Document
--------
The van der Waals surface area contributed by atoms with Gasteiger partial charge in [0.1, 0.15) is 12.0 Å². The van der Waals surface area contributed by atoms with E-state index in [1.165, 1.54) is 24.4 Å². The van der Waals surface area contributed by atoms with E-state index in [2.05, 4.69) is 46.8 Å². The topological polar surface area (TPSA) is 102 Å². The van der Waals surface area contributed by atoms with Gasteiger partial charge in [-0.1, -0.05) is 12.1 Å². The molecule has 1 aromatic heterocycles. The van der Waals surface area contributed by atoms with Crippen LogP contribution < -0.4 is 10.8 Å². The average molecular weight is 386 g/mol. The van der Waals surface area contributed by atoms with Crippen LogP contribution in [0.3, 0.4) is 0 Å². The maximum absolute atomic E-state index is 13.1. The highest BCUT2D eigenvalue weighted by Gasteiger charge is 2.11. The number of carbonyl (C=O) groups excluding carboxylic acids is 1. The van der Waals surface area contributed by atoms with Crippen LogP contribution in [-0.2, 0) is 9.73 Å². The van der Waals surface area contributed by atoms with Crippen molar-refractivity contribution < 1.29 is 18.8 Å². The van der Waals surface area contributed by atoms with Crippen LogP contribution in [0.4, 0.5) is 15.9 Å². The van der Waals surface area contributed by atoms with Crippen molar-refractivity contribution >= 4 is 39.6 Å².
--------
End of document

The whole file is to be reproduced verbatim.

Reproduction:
The van der Waals surface area contributed by atoms with Gasteiger partial charge in [0.1, 0.15) is 12.0 Å². The van der Waals surface area contributed by atoms with E-state index in [1.165, 1.54) is 24.4 Å². The van der Waals surface area contributed by atoms with E-state index in [2.05, 4.69) is 46.8 Å². The topological polar surface area (TPSA) is 102 Å². The van der Waals surface area contributed by atoms with Gasteiger partial charge in [-0.1, -0.05) is 12.1 Å². The molecule has 1 aromatic heterocycles. The van der Waals surface area contributed by atoms with Crippen LogP contribution < -0.4 is 10.8 Å². The average molecular weight is 386 g/mol. The van der Waals surface area contributed by atoms with Crippen LogP contribution in [0.3, 0.4) is 0 Å². The maximum absolute atomic E-state index is 13.1. The highest BCUT2D eigenvalue weighted by Gasteiger charge is 2.11. The number of carbonyl (C=O) groups excluding carboxylic acids is 1. The van der Waals surface area contributed by atoms with Crippen LogP contribution in [-0.2, 0) is 9.73 Å². The van der Waals surface area contributed by atoms with Crippen molar-refractivity contribution < 1.29 is 18.8 Å². The van der Waals surface area contributed by atoms with Crippen LogP contribution in [0.4, 0.5) is 15.9 Å². The van der Waals surface area contributed by atoms with Crippen molar-refractivity contribution >= 4 is 39.6 Å².